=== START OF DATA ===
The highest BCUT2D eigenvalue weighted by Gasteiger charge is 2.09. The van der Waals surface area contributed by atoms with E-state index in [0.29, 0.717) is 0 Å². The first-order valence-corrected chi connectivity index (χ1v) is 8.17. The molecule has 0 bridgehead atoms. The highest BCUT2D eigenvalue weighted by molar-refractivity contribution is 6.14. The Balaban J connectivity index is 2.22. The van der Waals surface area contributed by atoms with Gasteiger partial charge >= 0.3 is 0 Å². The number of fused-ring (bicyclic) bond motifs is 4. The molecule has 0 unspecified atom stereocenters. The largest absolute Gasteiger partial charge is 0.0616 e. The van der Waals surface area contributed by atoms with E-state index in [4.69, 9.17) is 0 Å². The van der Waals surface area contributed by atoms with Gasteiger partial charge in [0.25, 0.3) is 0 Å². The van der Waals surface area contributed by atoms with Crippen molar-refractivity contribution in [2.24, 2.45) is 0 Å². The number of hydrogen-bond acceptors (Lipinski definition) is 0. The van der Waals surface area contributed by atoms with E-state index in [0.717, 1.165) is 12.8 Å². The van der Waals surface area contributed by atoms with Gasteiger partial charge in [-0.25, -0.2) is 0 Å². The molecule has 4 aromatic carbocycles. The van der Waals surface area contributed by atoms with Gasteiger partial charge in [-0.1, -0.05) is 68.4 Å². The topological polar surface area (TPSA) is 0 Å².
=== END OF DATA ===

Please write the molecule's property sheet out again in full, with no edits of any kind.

The highest BCUT2D eigenvalue weighted by Gasteiger charge is 2.09. The van der Waals surface area contributed by atoms with E-state index in [0.29, 0.717) is 0 Å². The first-order valence-corrected chi connectivity index (χ1v) is 8.17. The molecule has 0 bridgehead atoms. The highest BCUT2D eigenvalue weighted by molar-refractivity contribution is 6.14. The Balaban J connectivity index is 2.22. The van der Waals surface area contributed by atoms with Gasteiger partial charge >= 0.3 is 0 Å². The number of fused-ring (bicyclic) bond motifs is 4. The molecule has 0 unspecified atom stereocenters. The largest absolute Gasteiger partial charge is 0.0616 e. The van der Waals surface area contributed by atoms with E-state index in [4.69, 9.17) is 0 Å². The van der Waals surface area contributed by atoms with Gasteiger partial charge in [0.25, 0.3) is 0 Å². The van der Waals surface area contributed by atoms with Crippen molar-refractivity contribution in [2.24, 2.45) is 0 Å². The number of hydrogen-bond acceptors (Lipinski definition) is 0. The van der Waals surface area contributed by atoms with E-state index in [0.717, 1.165) is 12.8 Å². The van der Waals surface area contributed by atoms with Gasteiger partial charge in [-0.25, -0.2) is 0 Å². The molecule has 4 aromatic carbocycles. The van der Waals surface area contributed by atoms with Gasteiger partial charge in [-0.1, -0.05) is 68.4 Å². The topological polar surface area (TPSA) is 0 Å².